import qualified Data.Set as S
import System.CPUTime
import Text.Printf

Rather than trying to come up with entirely different algorithms, I’m going to use this opportunity to show the importance of choosing an appropriate datastructure for your algorithms. We do this by using essentially the same algorithm for all three complexities, but each with a different data structure.

The simplest algorithm for union is to take all the elements in the first list plus the ones from the second list that we don’t already have. Taking the intersection of two list can be achieved by taking all the elements from the first list that also appear in the second list. The interesting operation in both algorithms is seeing whether an element is present in a list, since it determines the overall time complexity. On a linked list, this operation is O(n). There are different data structures, however, that offer better performance. The generic algorithms, therefor, need to know how to convert a linked list to the desired data structure and how to find an element in that data structure.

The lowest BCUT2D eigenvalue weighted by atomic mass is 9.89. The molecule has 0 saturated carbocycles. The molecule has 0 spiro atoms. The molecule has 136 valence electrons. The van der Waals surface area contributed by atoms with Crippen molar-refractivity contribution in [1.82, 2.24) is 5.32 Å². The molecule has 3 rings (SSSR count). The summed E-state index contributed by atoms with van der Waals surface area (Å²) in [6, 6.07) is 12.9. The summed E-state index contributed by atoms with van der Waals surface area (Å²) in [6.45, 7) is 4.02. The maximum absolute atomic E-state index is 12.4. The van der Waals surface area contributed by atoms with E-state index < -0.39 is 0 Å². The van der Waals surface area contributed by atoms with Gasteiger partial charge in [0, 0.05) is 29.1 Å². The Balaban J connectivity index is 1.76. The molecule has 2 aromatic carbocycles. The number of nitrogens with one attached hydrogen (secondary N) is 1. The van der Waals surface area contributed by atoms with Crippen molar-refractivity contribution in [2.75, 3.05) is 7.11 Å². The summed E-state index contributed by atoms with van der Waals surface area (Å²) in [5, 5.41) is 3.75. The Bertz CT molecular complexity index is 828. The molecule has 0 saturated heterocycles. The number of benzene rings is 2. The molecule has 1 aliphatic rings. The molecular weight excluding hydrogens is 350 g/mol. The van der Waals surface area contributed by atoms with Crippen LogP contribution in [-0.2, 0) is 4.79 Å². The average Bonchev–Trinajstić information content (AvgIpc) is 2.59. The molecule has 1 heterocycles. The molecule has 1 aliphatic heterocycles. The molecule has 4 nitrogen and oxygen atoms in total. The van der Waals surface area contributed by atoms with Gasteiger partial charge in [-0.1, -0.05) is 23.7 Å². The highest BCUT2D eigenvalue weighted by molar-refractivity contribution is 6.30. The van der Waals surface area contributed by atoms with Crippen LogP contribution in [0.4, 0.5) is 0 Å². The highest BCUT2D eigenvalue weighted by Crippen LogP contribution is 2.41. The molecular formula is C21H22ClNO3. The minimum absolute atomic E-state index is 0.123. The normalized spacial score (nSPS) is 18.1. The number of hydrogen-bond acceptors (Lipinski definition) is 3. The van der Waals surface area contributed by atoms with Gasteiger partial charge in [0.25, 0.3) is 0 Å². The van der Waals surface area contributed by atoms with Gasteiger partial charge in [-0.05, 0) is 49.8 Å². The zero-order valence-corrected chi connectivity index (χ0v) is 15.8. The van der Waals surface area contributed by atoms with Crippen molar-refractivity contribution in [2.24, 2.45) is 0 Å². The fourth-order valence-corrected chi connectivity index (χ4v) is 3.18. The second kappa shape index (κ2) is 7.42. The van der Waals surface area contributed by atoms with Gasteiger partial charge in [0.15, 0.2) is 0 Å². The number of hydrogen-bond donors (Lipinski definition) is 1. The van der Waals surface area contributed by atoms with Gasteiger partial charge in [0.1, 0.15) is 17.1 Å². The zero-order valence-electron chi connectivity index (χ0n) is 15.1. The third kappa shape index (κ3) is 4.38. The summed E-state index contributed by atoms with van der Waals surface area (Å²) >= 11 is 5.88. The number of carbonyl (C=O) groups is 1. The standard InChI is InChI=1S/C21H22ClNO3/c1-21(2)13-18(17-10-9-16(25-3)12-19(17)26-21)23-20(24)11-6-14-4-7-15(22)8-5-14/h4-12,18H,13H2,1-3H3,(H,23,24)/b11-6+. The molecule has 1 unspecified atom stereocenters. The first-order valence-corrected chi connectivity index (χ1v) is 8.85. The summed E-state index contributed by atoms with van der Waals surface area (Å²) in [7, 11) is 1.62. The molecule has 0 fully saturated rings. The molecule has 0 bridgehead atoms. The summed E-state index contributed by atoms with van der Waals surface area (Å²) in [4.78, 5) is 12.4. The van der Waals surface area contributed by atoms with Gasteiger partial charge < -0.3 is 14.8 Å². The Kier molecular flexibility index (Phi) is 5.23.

genUnion, genIntersect :: ([a] -> b) -> (a -> b -> Bool) -> [a] -> [a] -> [a]
genUnion load get xs ys = xs ++ filter (not . flip get (load xs)) ys
genIntersect load get xs ys = filter (`get` (load ys)) xs

For the O(n^2)  version, we use a linked list as our datastructure, so there’s no conversion to be done.

union_n2, intersect_n2 :: Eq a => [a] -> [a] -> [a]
union_n2        = genUnion     id elem
intersect_n2    = genIntersect id elem

By storing our list in a Set, we get O(log n) lookup rather than O(n), which reduces the total complexity to O(n log n).

union_nlogn, intersect_nlogn :: Ord a => [a] -> [a] -> [a]
union_nlogn     = genUnion     S.fromList S.member
intersect_nlogn = genIntersect S.fromList S.member

Since we’re working with Ints, we can store them in an IntSet, which further reduces the lookup time to O(1), resulting in O(n) total time.

union_n, intersect_n :: [Int] -> [Int] -> [Int]
union_n         = genUnion     I.fromList I.member
intersect_n     = genIntersect I.fromList I.member